Pioneers reflect on the meaning of Barra's promotion

Jamie LaReau is a reporter for Automotive News.Jamie LaReau is a reporter for Automotive News.
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In 1975, Maureen Kempston Darkes was the only woman executive in the General Motors’ executive dining room. Her peers were all men.

“That was not a pleasant feeling,” Kempston Darkes said today. “There were times you wanted to shake your head and say, ‘What am I doing in this industry?’”

But Kempston Darkes persevered.

She retired as GM’s highest ranking female executive in 2009. At the time, she was group vice president of GM and president of Latin America, Africa and the Middle East division.

Today’s news that GM had named Mary Barra as its new CEO, effective Jan. 15, thrilled Kempston Darkes. Barra will replace retiring CEO Dan Akerson, making her the first female CEO of an automaker in the global automotive industry.

‘Moment of pride’

“It is a huge moment of pride for me,” Kempston Darkes told me this morning.

Many industry leaders who know Barra say she has earned the job. But I give GM credit for naming her to the role and not recruiting from outside the company.

Barra has been active in pro-business women’s groups for years. She served on the Inforum Center for Leadership Board of Directors in 2010-12. Inforum is a business association focused on accelerating women’s careers. Inforum leaders said the news of Barra’s promotion is indicative of a new world ahead.

“Today will forever change how the industry and, the tremendous opportunities it offers, are viewed by the world,” said Terry Barclay, CEO of Inforum in Detroit. “It really sends a strong message to future talent that it’s a brand new day in the industry.”

I could not agree more.

Paving the way

I knew Kempston Darkes and other GM female executives when I covered the company from 2005 through 2009. Through those relationships, I learned how these women helped pave the way for women of my generation to enter the workforce. And my struggles in a male-dominated industry were nothing compared to the road they traveled.

“I wouldn’t tell you for a moment it’s been easy, because it hasn’t,” said Kempston Darkes.

Consider former GM executive Lori Queen. She spent 34 years at GM, breaking down barriers for women. She was GM’s vehicle line executive for small and mid-sized trucks when she retired in 2009.

Queen once recalled a time early in her career when her managers mandated that she call a security guard to escort her each time she needed to use the bathroom. That was because the route to the restrooms required her to walk past several male employees.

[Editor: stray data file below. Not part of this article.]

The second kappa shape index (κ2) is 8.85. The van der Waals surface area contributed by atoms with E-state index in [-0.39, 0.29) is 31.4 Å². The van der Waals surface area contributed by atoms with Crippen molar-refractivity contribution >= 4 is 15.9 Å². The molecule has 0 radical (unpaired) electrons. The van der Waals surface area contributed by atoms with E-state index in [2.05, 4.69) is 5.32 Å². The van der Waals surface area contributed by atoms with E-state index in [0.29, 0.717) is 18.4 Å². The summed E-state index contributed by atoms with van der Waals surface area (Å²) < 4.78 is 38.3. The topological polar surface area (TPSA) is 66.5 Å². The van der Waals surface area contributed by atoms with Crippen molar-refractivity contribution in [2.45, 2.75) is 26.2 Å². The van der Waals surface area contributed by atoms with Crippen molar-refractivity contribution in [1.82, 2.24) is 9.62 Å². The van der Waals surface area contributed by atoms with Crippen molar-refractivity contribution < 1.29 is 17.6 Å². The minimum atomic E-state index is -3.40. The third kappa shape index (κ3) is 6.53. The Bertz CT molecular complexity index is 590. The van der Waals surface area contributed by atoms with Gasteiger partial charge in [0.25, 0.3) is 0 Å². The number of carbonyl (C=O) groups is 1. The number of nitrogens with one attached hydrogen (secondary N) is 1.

‘Awesome move’

Queen said she never imagined a day when a woman would be running the company.

“It’s an awesome move for women in the industry, for Mary and for GM,” Queen wrote in an email.

Many other female peers and friends reacted in shock and awe to the Barra news, never having believed a woman would run GM one day.

“With 30 years in the auto industry, including much of it covering General Motors, I never thought I’d see in my career lifetime a woman head an auto company, much less General Motors,” Michelle Krebs, senior analyst for Edmunds.com in suburban Detroit, said in an email response to a query.

Glass ceiling

Connie Hogan, former Director of the GM Foundation, added, “For those of us who came along in the 1980s and 1990s, we have certainly seen much progress in ‘cracking the glass ceiling.’ And as someone who was hired as the first female intern on the GM finance staff when I was still at Notre Dame, well, you can imagine how it makes me feel to see how far women have advanced in the automotive industry.”

Had someone asked Kempston Darkes in 1975 about the possibility of a woman running GM, she said she would have replied, “It’s never going to happen.”

But, she added, “Isn’t it great to see the industry progress?”

Yes, but it also feels like it’s overdue. After all, statistics show that women make or influence nearly 80 percent of all vehicle purchase decisions.

Since we largely support the industry, it seems only logical that we also help run it.

You can reach Jamie LaReau at jlareau@crain.com. -- Follow Jamie on Twitter

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